BRATISLAVA CITY GALLERY OPENS ITS LARGEST EXHIBITION EVER, DEDICATED TO ALBÍN BRUNOVSKÝ

Maestro triumphs

IN PRAISE of Troubled Dreams, Feverish Inaction, Continual and Persistent Trying for Ownership, Drunken Dragon, A Boat Named the Torture Chamber of Love - these are not insane hallucinations, but the titles of some of the numerous artworks by Albín Brunovský.
He is known to the masses not only for the banknotes he designed but for his singular and immensely evocative style.


WAITING for Spring.
photo: Courtesy of GMB

IN PRAISE of Troubled Dreams, Feverish Inaction, Continual and Persistent Trying for Ownership, Drunken Dragon, A Boat Named the Torture Chamber of Love - these are not insane hallucinations, but the titles of some of the numerous artworks by Albín Brunovský.

He is known to the masses not only for the banknotes he designed but for his singular and immensely evocative style.

The Bratislava City Gallery (GMB) is now offering a unique opportunity to see his complete graphic collection of more than 650 pieces, including 26 paintings on wood.

"The exhibition is the biggest ever organized by the gallery. For the first time we have had to take down all the permanently displayed works in order to make space for Brunovský's pieces," said the gallery's director and exhibition curator, Ivan Jančár.

The admirable interconnecting of fantastic and realistic elements, the controlled handling of expression and the absolute mastery of classical graphic techniques characterize Brunovský's graphic works.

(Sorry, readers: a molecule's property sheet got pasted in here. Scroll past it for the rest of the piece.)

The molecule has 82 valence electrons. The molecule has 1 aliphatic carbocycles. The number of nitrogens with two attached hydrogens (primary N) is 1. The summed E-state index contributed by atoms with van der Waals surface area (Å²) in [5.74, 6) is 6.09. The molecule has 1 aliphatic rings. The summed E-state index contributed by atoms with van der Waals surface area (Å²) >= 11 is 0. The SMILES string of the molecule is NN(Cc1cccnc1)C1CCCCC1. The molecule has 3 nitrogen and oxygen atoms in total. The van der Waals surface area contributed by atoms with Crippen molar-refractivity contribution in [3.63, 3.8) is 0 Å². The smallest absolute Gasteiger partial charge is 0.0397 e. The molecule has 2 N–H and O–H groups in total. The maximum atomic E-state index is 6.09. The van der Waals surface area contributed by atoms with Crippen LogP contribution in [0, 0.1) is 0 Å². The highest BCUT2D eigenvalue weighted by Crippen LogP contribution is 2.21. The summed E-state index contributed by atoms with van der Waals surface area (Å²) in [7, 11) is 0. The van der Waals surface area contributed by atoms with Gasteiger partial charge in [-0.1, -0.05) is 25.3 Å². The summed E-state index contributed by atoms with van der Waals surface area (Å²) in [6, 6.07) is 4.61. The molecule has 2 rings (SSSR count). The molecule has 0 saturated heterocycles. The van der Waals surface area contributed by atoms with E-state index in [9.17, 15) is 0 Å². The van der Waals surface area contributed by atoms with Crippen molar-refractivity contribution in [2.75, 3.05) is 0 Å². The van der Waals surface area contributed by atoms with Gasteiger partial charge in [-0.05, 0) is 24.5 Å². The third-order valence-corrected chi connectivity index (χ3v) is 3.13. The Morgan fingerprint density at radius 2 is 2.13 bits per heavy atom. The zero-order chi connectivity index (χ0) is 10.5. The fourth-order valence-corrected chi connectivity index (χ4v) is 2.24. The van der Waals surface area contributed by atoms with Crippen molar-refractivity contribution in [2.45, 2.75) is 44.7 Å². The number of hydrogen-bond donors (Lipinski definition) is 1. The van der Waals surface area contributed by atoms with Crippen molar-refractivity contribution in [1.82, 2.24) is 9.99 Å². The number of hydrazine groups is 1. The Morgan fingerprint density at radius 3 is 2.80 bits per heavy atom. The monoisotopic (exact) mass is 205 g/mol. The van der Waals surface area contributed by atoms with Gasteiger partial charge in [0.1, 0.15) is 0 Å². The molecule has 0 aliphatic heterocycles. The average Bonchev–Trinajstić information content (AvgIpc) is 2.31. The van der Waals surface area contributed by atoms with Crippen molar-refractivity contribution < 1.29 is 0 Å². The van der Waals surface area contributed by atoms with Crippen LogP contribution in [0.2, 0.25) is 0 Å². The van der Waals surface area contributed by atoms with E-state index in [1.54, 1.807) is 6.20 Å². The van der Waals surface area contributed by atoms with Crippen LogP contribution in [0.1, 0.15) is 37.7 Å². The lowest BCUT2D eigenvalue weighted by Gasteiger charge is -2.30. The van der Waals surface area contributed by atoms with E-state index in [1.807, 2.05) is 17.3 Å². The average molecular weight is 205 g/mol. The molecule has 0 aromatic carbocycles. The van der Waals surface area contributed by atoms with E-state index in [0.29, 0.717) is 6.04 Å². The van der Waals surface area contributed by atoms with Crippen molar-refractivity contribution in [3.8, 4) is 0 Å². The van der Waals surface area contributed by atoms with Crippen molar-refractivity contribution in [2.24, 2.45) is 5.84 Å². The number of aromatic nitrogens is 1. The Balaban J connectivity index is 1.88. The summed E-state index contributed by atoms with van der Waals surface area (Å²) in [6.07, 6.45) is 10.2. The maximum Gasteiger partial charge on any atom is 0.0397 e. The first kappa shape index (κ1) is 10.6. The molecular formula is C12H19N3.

His oeuvres carry traces of baroque ostentation, romanticism, the mysterious messages of symbolism and the ornamentalism of secession.

Brunovský was also an explorer and discoverer of new creative paths, and contributed significantly to the development of graphic arts in Slovakia and abroad.


SAD Conclusion of Falcon's Flight.
photo: Courtesy of GMB

The 26 paintings on wood in the exhibition are commissioned works created between 1972 and 1974 for the government's Bôrik Hotel in Bratislava.

After they had been completed, they were rejected by a high representative of the then Communist regime and ended up in a basement of the national heritage institute, Matica Slovenská.

Later they were moved to the Orava Gallery in Dolný Kubín, where they were kept as the most significant single collection of Brunovský's paintings in Slovakia.

These monumental masterpieces show Brunovský's enchantment with the wood used - precious Persian walnut, on which he sought a balance between the grain of the wood, part of which he left unpainted, and the painting itself.

"We will not find here any painter's compromises, which were so characteristic for the artistic works created during the [communist] 1970s and 1980s," said Jančár.

The exhibition is open daily except Monday between 11:00 and 18:00 in Bratislava City Gallery, housed in Pálffy Palace, Panská 19 until February 20. Tickets cost Sk80. For more information call 02/5443-3627.

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